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Great East Japan Earthquake

Also known as the 2011 Tohoku earthquake, and the 3.11 Earthquake, was a magnitude 9.0 (Mw) undersea megathrust earthquake off the coast of Japan that occurred at 14:46 JST (05:46 UTC) on Friday, 11 March 2011, with the epicenter approximately 70 kilometres (43 mi) east of the Oshika Peninsula of Tōhoku and the hypocenter at an underwater depth of approximately 32 km (20 mi). It was the most powerful known earthquake ever to have hit Japan, and one of the five most powerful earthquakes in the world since modern record-keeping began in 1900. The earthquake triggered powerful tsunami waves that reached heights of up to 40.5 metres (133 ft) in Miyako in Tōhoku's Iwate Prefecture, and which, in the Sendai area, travelled up to 10 km (6 mi) inland. The earthquake moved Honshu 2.4 m (8 ft) east and shifted the Earth on its axis by estimates of between 10 cm (4 in) and 25 cm (10 in).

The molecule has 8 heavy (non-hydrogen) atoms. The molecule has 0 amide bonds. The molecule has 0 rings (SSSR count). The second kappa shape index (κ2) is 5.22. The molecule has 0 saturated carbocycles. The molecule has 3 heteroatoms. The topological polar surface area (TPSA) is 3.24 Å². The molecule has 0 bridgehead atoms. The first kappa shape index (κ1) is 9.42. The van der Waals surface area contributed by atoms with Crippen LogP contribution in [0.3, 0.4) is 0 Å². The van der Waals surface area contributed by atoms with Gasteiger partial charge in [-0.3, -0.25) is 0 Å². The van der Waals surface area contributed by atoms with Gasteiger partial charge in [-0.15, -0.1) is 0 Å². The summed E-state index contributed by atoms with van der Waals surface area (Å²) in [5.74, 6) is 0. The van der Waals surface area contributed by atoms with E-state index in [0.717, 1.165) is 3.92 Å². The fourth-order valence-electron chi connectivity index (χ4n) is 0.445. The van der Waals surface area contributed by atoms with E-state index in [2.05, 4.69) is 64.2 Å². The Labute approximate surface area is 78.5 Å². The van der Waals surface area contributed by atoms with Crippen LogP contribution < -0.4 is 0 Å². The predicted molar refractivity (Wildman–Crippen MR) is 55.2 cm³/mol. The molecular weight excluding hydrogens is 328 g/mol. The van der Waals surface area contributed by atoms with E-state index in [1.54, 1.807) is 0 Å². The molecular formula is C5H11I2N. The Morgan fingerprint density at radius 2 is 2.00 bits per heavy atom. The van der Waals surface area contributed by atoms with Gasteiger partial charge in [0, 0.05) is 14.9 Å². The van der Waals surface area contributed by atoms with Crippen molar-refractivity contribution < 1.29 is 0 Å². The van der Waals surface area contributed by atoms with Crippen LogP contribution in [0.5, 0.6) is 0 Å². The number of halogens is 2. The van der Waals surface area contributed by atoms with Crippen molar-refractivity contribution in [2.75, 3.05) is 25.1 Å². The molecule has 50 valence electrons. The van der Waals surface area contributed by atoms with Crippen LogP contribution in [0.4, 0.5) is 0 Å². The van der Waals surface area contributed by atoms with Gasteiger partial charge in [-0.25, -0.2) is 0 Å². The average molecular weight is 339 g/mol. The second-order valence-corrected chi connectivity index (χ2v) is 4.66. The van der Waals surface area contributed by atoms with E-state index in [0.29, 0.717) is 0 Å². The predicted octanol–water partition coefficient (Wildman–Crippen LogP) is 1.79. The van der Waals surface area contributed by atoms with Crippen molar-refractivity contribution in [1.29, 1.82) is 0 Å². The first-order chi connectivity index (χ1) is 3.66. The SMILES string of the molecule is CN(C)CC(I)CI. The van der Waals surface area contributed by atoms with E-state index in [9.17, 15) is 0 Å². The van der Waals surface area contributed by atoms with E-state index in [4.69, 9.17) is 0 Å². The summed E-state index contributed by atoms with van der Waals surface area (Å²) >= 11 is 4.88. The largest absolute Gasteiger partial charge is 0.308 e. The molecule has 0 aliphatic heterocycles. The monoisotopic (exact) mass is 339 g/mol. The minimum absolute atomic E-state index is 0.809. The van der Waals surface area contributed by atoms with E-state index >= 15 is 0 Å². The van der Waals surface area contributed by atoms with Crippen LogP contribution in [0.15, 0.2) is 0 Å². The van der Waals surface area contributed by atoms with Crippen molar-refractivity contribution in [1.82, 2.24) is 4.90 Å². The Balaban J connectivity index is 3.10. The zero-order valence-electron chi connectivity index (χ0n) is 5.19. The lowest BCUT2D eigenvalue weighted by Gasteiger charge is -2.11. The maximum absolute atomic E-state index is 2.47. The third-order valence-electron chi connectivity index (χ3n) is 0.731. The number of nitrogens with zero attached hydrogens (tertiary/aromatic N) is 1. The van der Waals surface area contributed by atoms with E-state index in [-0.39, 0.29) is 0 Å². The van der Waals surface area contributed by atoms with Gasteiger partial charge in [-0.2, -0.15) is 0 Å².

The tsunami caused a number of nuclear accidents, primarily the ongoing level 7 meltdowns at three reactors in the Fukushima Daiichi Nuclear Power Plant complex, and the associated evacuation zones affecting hundreds of thousands of residents.

On 12 March 2012, a Japanese National Police Agency report confirmed 15,867 deaths,6,109 injured, and 2,909 people missing across twenty prefectures, as well as 129,225 buildings totally collapsed, with a further 254,204 buildings 'half collapsed', and another 691,766 buildings partially damaged.

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